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Fig. 5.


Fig. 5. 

Presence of portal fibrosis with few septa. Note the presence of marked steatosis (trichrome stain).

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Fig. 6.


Fig. 6. 

Presence of glycogenated nuclei in hepatocytes. Note the presence of steatosis (hematoxylin & eosin stain).

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Histological scoring system of NAFLD

One major goal of the pathological analysis of patients with NAFLD is accurate evaluation of the extent of liver damage. To address this issue, histological scores of grading and staging have been developed. A system for a semi-quantitative type of evaluation, initially proposed by Brunt et al. in 1999, was based on the idea that the histological diagnosis of NASH relies on a constellation of features rather than on any one feature [10]. Such an approach was recently refined to provide a semi-quantitative feature-based scoring system for NAFLD for both pediatric and adult populations [11]. In this scoring system, histological features are grouped into five categories: steatosis; inflammation; hepatocellular injury; fibrosis; and miscellaneous features (Table 1). More important, it has been demonstrated that agreement between pathologists in adult cases show reasonable concordance with the main categories of pathological features, including steatosis, fibrosis and ballooning injury, with weighted kappa values over 0.5.

In addition, a NAFLD activity score (NAS), which includes features of active injury, has been defined as the unweighted sum of the scores for steatosis (0-3), lobular inflammation (0-3) and ballooning (0-2). According to this scale, cases with scores ≥5 are diagnosed as NASH, and scores <3 are diagnosed as not NASH. It has been clearly emphasized that the NAS is not intended to be used as a diagnostic tool, but rather to provide a uniform tool for assessing disease severity and, ideally, in clinical trials [11].

As with viral chronic hepatitis, fibrosis is separately assessed by a 5-stage scale—ranging from no fibrosis to cirrhosis—that pays particular attention to the evaluation of the intensity of perisinusoidal fibrosis [11, 12, 13]. A description of fibrosis stages according to Kleiner et al. is presented in Table 2.

Specific pathological aspects in diabetes

Many of the most severe complications of diabetes are the result of diabetic microangiopathy, defined as thickening of the capillary basement membranes of various tissues and organs. Hepatic abnormalities associated with diabetes have long been recognized, including NAFLD. More recently, additional histological findings have been described in patients with diabetes. Among them, hepatic hepatosclerosis, characterized by dense perisinusoidal fibrosis, has been reported in liver biopsies performed in diabetic patients for evaluation of abnormal liver test results [14]. Interestingly, perisinusoidal fibrosis was not associated with steatosis or necroinflammatory activity, but was associated with hyaline thickening of the small hepatic artery branches (Fig. 3.). Glycogenic hepatopathy, characterized by marked glycogen accumulation leading to pale, swollen hepatocytes, was initially described in the context of Mauriac syndrome [15]. A pathological review of 14 liver biopsies from patients with poorly controlled type 1 diabetes demonstrated abundant cytoplasmic glycogen deposits in hepatocytes, no or mild fatty change and no or minimal necroinflammation. Such a morphological pattern clearly differs from steatohepatitis and may be reversed following adequate control of hyperglycemia [16].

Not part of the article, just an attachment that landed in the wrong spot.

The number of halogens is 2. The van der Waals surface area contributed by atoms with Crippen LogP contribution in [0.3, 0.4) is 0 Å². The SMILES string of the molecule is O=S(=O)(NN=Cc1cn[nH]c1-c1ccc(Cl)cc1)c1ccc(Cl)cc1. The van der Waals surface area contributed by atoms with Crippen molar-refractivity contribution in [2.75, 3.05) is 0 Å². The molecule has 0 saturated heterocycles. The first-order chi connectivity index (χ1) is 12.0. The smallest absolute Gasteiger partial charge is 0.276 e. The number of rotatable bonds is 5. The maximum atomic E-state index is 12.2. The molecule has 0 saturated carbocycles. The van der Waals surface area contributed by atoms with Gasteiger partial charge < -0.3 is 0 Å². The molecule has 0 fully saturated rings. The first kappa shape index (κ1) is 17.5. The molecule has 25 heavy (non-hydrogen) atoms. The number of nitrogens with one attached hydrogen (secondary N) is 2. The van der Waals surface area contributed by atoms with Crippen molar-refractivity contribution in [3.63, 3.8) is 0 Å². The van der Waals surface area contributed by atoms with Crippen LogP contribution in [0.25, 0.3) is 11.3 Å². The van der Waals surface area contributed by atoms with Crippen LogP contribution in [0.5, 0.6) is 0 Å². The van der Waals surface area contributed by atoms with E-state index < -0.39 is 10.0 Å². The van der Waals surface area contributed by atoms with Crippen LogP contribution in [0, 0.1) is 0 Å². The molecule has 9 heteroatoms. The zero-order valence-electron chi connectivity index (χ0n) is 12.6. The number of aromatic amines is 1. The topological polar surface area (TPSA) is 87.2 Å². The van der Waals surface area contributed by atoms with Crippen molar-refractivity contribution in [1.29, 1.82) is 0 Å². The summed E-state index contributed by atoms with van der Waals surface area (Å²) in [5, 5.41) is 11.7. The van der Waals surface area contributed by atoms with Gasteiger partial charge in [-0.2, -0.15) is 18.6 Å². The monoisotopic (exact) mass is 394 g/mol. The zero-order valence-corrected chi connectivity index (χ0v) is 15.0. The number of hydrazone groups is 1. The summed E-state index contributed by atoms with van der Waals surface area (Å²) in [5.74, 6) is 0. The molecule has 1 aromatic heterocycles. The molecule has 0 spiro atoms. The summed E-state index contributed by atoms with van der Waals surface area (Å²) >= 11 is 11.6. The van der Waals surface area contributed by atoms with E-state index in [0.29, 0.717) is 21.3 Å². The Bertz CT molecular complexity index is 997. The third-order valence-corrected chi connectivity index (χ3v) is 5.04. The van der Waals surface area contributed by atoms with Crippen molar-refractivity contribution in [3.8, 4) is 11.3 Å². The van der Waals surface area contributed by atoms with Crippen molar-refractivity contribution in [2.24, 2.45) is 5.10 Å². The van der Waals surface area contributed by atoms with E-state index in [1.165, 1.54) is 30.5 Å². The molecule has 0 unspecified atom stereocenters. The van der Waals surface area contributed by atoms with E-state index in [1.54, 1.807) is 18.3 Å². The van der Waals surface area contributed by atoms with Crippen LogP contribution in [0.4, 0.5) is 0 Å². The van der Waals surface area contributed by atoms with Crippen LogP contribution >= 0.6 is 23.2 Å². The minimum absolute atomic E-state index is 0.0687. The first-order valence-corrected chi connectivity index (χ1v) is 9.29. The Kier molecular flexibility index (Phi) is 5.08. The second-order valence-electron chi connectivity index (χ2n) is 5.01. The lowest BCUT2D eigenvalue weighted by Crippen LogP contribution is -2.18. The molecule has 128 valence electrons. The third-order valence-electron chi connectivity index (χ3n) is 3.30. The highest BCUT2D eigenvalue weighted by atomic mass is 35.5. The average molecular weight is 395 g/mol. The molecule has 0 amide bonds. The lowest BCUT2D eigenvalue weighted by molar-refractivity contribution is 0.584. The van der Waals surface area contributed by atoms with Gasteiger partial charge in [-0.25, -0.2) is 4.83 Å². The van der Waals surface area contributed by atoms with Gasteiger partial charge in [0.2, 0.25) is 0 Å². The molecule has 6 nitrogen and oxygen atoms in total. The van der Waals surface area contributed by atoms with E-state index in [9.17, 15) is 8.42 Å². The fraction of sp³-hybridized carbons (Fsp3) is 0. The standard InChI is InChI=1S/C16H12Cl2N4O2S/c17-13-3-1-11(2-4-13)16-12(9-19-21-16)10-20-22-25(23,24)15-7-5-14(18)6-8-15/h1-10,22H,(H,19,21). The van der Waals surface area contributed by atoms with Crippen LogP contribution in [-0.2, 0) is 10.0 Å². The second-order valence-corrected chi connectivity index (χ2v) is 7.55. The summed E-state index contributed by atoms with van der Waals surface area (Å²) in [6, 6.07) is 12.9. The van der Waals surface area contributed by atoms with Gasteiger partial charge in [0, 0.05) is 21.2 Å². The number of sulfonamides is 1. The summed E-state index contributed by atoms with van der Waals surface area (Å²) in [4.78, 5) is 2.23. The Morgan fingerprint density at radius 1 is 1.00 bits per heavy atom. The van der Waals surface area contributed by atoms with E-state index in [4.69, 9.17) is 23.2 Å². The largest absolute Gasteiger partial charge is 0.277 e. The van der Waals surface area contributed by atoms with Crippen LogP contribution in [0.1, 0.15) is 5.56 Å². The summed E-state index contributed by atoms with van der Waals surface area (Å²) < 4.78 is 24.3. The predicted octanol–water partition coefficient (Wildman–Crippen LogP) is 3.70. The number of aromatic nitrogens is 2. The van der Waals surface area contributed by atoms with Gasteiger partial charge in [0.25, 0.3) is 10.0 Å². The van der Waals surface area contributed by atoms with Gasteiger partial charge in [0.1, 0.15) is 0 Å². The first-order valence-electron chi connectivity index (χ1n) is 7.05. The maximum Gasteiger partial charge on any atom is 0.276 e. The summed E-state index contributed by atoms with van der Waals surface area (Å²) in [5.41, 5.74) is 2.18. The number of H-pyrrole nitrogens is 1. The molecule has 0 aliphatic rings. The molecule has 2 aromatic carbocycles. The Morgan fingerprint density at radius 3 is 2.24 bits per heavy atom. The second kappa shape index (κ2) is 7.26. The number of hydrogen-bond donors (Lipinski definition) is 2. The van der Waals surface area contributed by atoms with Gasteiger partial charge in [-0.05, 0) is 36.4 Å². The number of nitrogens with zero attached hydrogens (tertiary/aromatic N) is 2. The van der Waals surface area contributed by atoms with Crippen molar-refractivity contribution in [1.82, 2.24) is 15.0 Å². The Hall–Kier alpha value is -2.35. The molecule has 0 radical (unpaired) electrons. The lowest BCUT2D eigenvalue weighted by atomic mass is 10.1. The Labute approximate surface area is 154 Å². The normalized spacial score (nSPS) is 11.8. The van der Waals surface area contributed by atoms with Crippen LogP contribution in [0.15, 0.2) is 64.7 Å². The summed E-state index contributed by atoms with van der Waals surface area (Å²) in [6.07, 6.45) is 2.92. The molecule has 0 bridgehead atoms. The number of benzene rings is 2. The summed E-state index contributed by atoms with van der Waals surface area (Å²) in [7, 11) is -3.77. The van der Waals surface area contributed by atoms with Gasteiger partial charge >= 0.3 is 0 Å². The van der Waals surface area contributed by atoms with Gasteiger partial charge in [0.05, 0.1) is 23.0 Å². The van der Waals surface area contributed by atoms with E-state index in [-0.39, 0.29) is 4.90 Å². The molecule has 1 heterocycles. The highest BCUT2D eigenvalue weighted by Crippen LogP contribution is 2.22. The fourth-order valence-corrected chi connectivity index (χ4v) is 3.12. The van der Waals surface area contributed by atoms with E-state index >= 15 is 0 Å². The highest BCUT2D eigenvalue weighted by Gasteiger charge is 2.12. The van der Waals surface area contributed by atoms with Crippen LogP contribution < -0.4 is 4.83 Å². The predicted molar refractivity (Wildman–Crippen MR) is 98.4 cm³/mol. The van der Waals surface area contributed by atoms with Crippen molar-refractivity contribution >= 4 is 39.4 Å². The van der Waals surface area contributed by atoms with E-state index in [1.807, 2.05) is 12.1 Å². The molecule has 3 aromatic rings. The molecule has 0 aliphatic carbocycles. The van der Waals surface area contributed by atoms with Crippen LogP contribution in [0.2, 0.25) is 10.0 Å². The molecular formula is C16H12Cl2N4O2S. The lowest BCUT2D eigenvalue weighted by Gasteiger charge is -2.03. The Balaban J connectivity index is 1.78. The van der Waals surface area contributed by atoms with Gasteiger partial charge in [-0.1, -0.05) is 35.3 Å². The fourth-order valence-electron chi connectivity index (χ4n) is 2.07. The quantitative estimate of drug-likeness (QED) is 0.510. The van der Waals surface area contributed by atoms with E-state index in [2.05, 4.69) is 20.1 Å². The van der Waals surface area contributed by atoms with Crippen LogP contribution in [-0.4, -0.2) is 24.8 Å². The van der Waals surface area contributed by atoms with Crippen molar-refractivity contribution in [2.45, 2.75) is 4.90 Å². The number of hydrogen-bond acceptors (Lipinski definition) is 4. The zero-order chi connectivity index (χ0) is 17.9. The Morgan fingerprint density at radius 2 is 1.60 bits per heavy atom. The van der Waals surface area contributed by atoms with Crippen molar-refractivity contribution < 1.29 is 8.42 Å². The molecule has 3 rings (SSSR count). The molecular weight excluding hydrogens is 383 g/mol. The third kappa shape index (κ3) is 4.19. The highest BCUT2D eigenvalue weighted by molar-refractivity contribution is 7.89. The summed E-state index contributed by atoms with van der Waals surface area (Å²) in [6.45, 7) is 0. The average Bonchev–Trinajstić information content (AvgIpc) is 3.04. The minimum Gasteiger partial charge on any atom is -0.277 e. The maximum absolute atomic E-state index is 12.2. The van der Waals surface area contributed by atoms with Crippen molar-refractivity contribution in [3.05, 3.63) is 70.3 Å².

Liver biopsy: the gold standard so far

NAFLD is defined as a clinicopathological entity that requires liver biopsy for diagnostic confirmation and estimation of disease severity. Indeed, no diagnostic laboratory test or imaging study has yet performed well enough to replace biopsy. Imaging procedures fail to detect either mild steatosis (<33%) or necroinflammation as well as biopsy does [17]. However, in addition to the potential variability in observer reproducibility and sampling errors, pathologists recognize that sample size, technique for obtaining the biopsy and the method of processing are all important considerations in liver biopsies [18, 19]. Regarding sampling variability between the left and right lobes of the liver, except for necroinflammation, minimal variability was found for steatosis, NAS or fibrosis in a series of morbidly obese patients [20].

Pathogenesis of NAFLD

It is clear that, in patients with metabolic syndrome and diabetes, several molecular mechanisms and inflammatory mediators are involved in the development of steatosis, steatohepatitis and fibrosis. Among them, insulin resistance may play a major role in the blockade of hepatic insulin-receptor signaling through activation of different molecules, such as protein kinase C, an inhibitor of kappa B kinase. Superimposed necroinflammatory injury involves additional mechanisms, including oxidative stress, release of endotoxins, and other cytokines and chemokines. Finally, as with other forms of chronic liver disease, the production and accumulation of extracellular matrix by fibrocompetent cells, including portal fibroblasts and hepatic stellate cells, require mobilization of profibrogenic molecules such as connective tissue growth factor and TGF-β [18].

Conclusion

NAFLD, which represents the manifestation of metabolic syndrome in the liver, covers a wide spectrum of morphological changes, from steatosis to fibrosis and cirrhosis. Although liver biopsy comes with several drawbacks, it remains the best tool for evaluating, grading and staging the disease so far. In addition to features associated with metabolic syndrome, specific changes related to diabetes have also been described.

Conflicts of interest: The authors have none to declare.